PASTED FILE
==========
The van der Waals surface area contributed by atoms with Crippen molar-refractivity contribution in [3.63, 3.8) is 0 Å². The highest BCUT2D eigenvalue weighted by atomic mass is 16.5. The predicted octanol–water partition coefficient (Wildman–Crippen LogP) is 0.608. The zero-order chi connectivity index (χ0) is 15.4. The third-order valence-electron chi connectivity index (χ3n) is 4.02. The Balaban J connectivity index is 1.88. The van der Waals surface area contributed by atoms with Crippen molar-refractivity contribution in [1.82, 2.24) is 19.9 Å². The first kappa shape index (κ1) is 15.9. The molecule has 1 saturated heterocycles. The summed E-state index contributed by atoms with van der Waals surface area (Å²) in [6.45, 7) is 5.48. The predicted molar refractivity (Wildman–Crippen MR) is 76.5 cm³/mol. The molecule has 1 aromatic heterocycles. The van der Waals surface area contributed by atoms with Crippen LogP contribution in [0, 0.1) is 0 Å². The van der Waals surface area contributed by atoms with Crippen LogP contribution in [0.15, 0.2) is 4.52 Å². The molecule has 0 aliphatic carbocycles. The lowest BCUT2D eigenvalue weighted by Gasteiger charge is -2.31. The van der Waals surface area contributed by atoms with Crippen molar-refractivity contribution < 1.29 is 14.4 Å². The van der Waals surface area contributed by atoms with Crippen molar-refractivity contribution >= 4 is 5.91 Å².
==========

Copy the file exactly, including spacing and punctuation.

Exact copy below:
The van der Waals surface area contributed by atoms with Crippen molar-refractivity contribution in [3.63, 3.8) is 0 Å². The highest BCUT2D eigenvalue weighted by atomic mass is 16.5. The predicted octanol–water partition coefficient (Wildman–Crippen LogP) is 0.608. The zero-order chi connectivity index (χ0) is 15.4. The third-order valence-electron chi connectivity index (χ3n) is 4.02. The Balaban J connectivity index is 1.88. The van der Waals surface area contributed by atoms with Crippen molar-refractivity contribution in [1.82, 2.24) is 19.9 Å². The first kappa shape index (κ1) is 15.9. The molecule has 1 saturated heterocycles. The summed E-state index contributed by atoms with van der Waals surface area (Å²) in [6.45, 7) is 5.48. The predicted molar refractivity (Wildman–Crippen MR) is 76.5 cm³/mol. The molecule has 1 aromatic heterocycles. The van der Waals surface area contributed by atoms with Crippen LogP contribution in [0, 0.1) is 0 Å². The van der Waals surface area contributed by atoms with Crippen LogP contribution in [0.15, 0.2) is 4.52 Å². The molecule has 0 aliphatic carbocycles. The lowest BCUT2D eigenvalue weighted by Gasteiger charge is -2.31. The van der Waals surface area contributed by atoms with Crippen molar-refractivity contribution < 1.29 is 14.4 Å². The van der Waals surface area contributed by atoms with Crippen molar-refractivity contribution >= 4 is 5.91 Å².